The first book that made an impact on me was the story of Helen Keller.

When I was about seven or eight, my mother had me sit down to watch “The Miracle Worker” the story of Annie Sullivan and Helen Keller. I was completely absorbed in the story and was fascinated with this “hand language” that Annie taught Helen.  The first word taught to her was; d-o-l-l.

A few days later mom and I were at the library. Mom, remembering my fascination with the story of Helen asked the librarian for a book recommendation. The Librarian (41 years ago and I can clearly see her face but not her name!!) shuffled through her cards (this was long before computer technolgy), walked down a row of books, and pulled one out. She handed it to me with a smile, and commented, “This is one of my favorites.”

Once home, I went to a favorite reading spot in the backyard (a stump of wood resembling the Phoenix) and sat down to read. I loved being inside the minds of the characters. I loved Annie challenges because of her upbringing. I was amazed at the intelligence of Helen Keller. And then, at the back of the book…illustrations of the American Sign Language alphabet.

That summer, at seven (or eight) years old, I taught myself how to shape the alphabet with my hands. (Before this, I was attempting to teach myself Egyptian hieroglyphics! Which I keep meaning to get back to…) By the time I began third grade, I was “proficient” in the American Sign Language alphabet and my multiplication tables (but that is because my dad offered to pay me $25 to learn my 1s-12s. Which I did, and I got my $25.) ((just goes to show that I will learn something for my own curiosity, as well as take someone else’s money.))

I began to teach my friends in the third grade the alphabet. “So much better than passing notes”, I explained. “We can talk and not make a sound”, I insisted.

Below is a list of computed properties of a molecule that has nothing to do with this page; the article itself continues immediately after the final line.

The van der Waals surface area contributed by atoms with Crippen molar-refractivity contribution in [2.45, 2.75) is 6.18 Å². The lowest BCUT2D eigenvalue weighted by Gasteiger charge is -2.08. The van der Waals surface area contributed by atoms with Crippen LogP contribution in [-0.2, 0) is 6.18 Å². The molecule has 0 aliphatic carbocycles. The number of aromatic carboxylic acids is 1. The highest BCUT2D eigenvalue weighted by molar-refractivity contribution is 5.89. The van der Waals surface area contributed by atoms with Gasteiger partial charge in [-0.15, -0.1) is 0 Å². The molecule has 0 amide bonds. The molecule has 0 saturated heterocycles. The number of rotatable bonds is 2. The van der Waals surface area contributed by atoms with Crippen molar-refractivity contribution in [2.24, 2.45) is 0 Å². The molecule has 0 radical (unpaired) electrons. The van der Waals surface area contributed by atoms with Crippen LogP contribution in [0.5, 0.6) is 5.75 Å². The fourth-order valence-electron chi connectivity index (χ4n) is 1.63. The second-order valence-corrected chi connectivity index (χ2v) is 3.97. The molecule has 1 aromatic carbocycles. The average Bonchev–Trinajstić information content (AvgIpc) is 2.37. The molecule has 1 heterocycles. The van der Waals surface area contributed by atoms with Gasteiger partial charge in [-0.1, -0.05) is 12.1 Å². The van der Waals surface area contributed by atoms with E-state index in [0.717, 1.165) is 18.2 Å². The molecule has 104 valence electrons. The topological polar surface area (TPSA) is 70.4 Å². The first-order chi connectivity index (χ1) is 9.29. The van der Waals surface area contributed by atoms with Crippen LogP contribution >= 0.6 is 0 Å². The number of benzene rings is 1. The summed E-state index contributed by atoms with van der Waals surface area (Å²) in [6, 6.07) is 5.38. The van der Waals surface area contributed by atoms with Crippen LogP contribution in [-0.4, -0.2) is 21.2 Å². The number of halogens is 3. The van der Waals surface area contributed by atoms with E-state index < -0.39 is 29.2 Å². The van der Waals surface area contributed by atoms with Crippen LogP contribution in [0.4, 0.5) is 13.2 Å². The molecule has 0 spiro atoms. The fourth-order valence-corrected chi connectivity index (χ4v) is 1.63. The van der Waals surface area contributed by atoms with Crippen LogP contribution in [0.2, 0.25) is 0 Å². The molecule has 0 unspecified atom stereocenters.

They learned, and we begin to “talk” silently in class. This was a wonderful way to communicate…until the teacher noticed.

Mrs. Schneider. She is the one who introduced us to “Willy Wonka and the Chocolate Factory”! (another favorite book…I can still remember the CHEER that went out when Charlie unwraps the candy bar with the golden ticket…especially David Mack….) ah, but I wander off into another story.

So, Mrs. Schneider notices and sits down with me. Asks me to show her. I make my way A-Z forming the letters quickly and clearly with my right hand. She then asks me to show the entire class. And I did. Now with my secret language ‘out’, I no longer communicated with my friends in this way.

Over the years I continued to read books about Helen Keller. The list of her accomplishments is extensive. She was an author, speaker, suffragette, pacifist, radical Socialist and a birth control supporter.

Once in awhile…I drill myself. Good exercise for hands that pound away on a keyboard all day…actually – a few months ago I WAS able to use this as a way to communicate with a woman with hearing/speaking challenges. I was relieved, she appreciated that I could communicate with her.

So, for me…the first book on my “Books that influenced me” list is the story of Helen Keller.

College isn’t the place to go for ideas.

Helen Keller

You can see and learn American Sign Language alphabet here.

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